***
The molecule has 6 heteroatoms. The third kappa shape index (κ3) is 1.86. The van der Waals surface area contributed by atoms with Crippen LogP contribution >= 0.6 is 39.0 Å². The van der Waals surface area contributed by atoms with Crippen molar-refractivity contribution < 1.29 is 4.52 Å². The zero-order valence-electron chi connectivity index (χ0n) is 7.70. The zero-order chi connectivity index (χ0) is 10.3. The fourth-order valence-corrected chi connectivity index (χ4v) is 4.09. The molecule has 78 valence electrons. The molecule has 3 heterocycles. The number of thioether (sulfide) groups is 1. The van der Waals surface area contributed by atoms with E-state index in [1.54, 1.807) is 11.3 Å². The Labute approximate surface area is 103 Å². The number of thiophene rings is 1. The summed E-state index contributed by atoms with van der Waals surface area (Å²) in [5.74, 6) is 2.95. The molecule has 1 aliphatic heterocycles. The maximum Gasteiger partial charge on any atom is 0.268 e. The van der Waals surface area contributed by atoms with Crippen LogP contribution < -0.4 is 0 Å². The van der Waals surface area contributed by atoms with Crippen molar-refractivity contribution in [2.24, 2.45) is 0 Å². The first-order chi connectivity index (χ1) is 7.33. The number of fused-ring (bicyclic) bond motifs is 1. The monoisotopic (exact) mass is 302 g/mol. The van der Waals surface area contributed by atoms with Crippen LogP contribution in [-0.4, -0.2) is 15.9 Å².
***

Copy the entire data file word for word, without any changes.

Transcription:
The molecule has 6 heteroatoms. The third kappa shape index (κ3) is 1.86. The van der Waals surface area contributed by atoms with Crippen LogP contribution >= 0.6 is 39.0 Å². The van der Waals surface area contributed by atoms with Crippen molar-refractivity contribution < 1.29 is 4.52 Å². The zero-order valence-electron chi connectivity index (χ0n) is 7.70. The zero-order chi connectivity index (χ0) is 10.3. The fourth-order valence-corrected chi connectivity index (χ4v) is 4.09. The molecule has 78 valence electrons. The molecule has 3 heterocycles. The number of thioether (sulfide) groups is 1. The van der Waals surface area contributed by atoms with E-state index in [1.54, 1.807) is 11.3 Å². The Labute approximate surface area is 103 Å². The number of thiophene rings is 1. The summed E-state index contributed by atoms with van der Waals surface area (Å²) in [5.74, 6) is 2.95. The molecule has 1 aliphatic heterocycles. The maximum Gasteiger partial charge on any atom is 0.268 e. The van der Waals surface area contributed by atoms with Crippen LogP contribution < -0.4 is 0 Å². The van der Waals surface area contributed by atoms with Crippen molar-refractivity contribution in [2.24, 2.45) is 0 Å². The first-order chi connectivity index (χ1) is 7.33. The number of fused-ring (bicyclic) bond motifs is 1. The monoisotopic (exact) mass is 302 g/mol. The van der Waals surface area contributed by atoms with Crippen LogP contribution in [-0.4, -0.2) is 15.9 Å².